Writing Tips: How To Write an Abstract
How To Write an Abstract/Prospectus
vs. Research Proposal (Plan) or Prospectus
abstract usually acts as a summary of work already
completed and is used by prospective readers to decide whether or not to read
the entire text. Abstracts are
usually found immediately preceding a research document (such as a thesis or
dissertation), and/or in professional journals and abstract indexes (both online
and in hard copy). An abstract should represent as much as is possible the
quantitative and qualitative information in the document, and also reflect its
reasoning. Social science disciplines that use APA (American Psychological Association)
style require abstracts to precede the larger paper (see the most recent edition
of the APA style guide, Section 1.07, for more information), whereas humanities
disciplines often do not require abstracts.
Conference abstracts are used to propose
paper topics/panel sessions at professional conferences in your disciplines
and require slightly different rhetorical methods (see summary on conference
research proposal (plan) or prospectus
usually acts as the first step in producing a thesis/dissertation or a major
research project. Its intent is
to convince a supervisor or academic committee that your topic and approach
are sound, so that you can gain approval to proceed with the actual research
and also often so you can gain funding for that research.
As well as indicating your plan of action, a prospectus or academic proposal
should show your theoretical positioning and your relationship to past work
in your research area.
is important that you spend some time thinking and drafting your prospectus/research
proposal or abstract since the quality of
these documents is often solely responsible for whether or not your paper is
accepted to a conference, whether or not your research project is approved,
and/or whether or not you receive funding for a research project. Your
abstract or prospectus/research proposal is literally a "first impression"
to your reader/audience, one that you want to make positively. Thus, you
should consider writing more than one draft and beginning your drafting process
early; a Writing Center visit, is, of course, always advisable!
an informative abstract answers these questions in 100-250 words:
If your paper is about a new method or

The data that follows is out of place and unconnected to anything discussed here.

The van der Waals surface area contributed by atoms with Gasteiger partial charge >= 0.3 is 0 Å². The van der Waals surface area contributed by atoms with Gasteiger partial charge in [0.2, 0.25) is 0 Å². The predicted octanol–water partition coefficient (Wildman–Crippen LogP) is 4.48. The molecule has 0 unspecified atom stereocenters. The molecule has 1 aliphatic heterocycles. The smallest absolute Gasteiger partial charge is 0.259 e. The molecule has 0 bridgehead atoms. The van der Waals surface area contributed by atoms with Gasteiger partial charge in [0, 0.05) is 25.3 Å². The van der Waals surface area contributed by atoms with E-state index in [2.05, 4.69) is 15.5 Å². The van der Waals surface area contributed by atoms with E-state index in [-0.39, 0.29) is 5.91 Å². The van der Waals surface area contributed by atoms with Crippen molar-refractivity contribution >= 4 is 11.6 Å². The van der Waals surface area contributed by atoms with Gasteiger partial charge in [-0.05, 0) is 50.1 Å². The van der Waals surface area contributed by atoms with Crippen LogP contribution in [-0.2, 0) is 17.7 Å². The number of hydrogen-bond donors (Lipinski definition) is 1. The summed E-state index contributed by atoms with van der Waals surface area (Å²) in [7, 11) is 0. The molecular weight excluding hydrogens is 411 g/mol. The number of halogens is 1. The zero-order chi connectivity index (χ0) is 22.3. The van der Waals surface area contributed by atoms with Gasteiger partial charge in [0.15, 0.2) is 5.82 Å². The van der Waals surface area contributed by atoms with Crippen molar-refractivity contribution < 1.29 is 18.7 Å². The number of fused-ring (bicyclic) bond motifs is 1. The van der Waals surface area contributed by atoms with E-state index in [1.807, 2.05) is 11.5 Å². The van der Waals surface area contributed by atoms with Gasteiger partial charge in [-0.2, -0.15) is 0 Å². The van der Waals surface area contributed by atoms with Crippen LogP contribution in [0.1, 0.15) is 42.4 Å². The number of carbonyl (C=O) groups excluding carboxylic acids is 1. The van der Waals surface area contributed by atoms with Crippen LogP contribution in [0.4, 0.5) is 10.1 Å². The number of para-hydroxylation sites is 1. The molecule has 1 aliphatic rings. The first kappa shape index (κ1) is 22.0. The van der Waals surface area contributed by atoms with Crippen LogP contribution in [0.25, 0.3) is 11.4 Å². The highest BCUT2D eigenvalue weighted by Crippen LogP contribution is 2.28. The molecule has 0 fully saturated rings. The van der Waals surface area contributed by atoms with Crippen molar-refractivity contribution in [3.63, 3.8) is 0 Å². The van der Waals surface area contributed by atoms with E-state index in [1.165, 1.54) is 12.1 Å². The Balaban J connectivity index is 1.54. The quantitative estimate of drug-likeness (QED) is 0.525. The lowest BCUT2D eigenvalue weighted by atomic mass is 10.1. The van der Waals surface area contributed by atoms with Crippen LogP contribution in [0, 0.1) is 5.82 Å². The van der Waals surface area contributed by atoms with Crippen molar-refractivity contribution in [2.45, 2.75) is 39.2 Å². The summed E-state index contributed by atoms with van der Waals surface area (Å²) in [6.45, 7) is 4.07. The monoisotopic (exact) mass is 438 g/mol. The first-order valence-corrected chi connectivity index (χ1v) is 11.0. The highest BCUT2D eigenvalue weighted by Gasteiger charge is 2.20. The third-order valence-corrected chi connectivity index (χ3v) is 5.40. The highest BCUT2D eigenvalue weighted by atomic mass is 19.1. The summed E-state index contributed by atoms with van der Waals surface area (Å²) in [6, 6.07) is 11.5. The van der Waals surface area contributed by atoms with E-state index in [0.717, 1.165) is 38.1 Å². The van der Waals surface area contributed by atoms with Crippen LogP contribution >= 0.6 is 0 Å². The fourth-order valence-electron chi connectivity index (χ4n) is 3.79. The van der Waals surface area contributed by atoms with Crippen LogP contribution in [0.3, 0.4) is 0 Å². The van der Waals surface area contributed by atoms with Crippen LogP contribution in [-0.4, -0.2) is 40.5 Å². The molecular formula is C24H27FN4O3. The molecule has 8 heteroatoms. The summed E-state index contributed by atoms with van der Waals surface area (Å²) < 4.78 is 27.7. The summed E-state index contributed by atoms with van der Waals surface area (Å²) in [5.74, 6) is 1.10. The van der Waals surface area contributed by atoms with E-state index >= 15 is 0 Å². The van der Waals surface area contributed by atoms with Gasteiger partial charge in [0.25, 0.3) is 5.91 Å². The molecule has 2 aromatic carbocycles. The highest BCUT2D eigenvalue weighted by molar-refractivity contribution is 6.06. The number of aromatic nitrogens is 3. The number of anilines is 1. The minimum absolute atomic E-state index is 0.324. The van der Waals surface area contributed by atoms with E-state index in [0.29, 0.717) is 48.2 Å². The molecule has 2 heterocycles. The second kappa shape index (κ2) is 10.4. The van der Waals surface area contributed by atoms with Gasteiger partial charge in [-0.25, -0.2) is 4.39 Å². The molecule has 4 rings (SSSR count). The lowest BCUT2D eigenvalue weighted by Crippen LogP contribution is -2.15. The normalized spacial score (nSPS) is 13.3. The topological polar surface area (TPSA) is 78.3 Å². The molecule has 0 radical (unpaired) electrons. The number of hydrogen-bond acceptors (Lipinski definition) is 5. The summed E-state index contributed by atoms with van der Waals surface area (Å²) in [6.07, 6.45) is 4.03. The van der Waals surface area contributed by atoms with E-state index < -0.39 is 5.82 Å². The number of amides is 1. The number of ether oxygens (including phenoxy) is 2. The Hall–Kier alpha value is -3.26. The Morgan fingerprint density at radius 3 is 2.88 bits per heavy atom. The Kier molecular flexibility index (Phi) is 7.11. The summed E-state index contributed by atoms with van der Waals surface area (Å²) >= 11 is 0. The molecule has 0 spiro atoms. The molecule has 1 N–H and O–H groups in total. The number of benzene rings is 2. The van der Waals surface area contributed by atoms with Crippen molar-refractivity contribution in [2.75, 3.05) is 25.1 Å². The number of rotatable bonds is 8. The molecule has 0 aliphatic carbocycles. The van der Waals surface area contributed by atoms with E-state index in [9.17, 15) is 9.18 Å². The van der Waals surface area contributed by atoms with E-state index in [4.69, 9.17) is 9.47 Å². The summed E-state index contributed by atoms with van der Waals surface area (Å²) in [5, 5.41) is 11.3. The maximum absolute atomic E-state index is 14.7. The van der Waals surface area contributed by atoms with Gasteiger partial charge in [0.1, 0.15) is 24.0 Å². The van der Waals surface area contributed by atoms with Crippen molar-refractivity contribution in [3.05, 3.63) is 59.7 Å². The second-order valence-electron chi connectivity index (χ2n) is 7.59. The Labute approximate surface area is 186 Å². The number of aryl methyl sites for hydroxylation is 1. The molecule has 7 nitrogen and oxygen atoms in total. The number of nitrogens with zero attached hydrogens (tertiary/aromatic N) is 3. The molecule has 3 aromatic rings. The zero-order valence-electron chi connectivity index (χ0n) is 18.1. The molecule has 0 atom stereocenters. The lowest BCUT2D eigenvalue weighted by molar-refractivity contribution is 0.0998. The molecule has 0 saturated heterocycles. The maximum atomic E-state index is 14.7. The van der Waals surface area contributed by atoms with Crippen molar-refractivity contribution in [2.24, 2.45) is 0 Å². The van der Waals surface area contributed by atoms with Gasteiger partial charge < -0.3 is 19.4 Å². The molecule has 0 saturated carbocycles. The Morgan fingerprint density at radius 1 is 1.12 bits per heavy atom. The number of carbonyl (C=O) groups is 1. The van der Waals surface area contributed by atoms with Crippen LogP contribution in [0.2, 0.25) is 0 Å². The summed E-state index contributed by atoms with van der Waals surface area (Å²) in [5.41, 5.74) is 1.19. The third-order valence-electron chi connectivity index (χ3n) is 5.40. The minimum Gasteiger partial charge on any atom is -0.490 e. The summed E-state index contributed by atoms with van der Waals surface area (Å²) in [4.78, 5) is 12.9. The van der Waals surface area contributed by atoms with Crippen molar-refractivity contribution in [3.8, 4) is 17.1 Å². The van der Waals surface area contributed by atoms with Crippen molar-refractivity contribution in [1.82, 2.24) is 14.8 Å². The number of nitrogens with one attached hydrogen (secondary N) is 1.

apparatus, the last two questions might be changed to:
points to keep in mind while writing abstracts:
drafting your abstract: look over your subject to see what disciplinary
assumptions are challenged; question the significance of your ideas; emphasize
the important results and address limitations in a realistic manner.
abstract will nearly always be read along with the title, so do not repeat
or rephrase your title. It will likely be read without the rest of the
document, however, so make it complete enough to stand on its own.
readers expect you to summarize your conclusions in an abstract, as well as
your purposes, methods and main findings. Emphasize the different
points of your study in proportion to the emphasis they receive in the body
of the document.
NOT refer in the abstract to information that is not in the document.
This is very important and is a little like "truth in advertising."
You do not want to give your reader the impression that your study covers
information it does not actually contain.
using the first person "I" or "we." In addition,
whenever possible, choose active verbs instead of passive ones (ex:
use "the study tested" instead of "it was tested by
the study" or "I tested in the study").
if possible, using trade names, acronyms, abbreviations or symbols in your
abstract. You would have to explain these names which would take up
non-evaluative language in your abstract; report instead of comment
upon your findings.
key words from the document to help indexers more accurately index your
document for future research.
your readers/audience into your topic. Or, in other words, be
sensitive to the needs and knowledge of your audience. What might
seem perfectly obvious to you after working on a longer writing or
research project will often be brand-new to your audience.
procrastinate! It is best to write the abstract immediately after
you finish your project while the ideas are still fresh in your
hint: Some writing instructors and experienced writers
suggest writing an abstract for all of your writing projects since
it makes you focus on what is important in your paper/project. It
also provides a powerful way of reevaluating your logic and in defining
your purpose. An abstract can be extremely helpful in your writing process
if you are stuck or blocked.
a well written abstract often can ensure wide publication since many computerized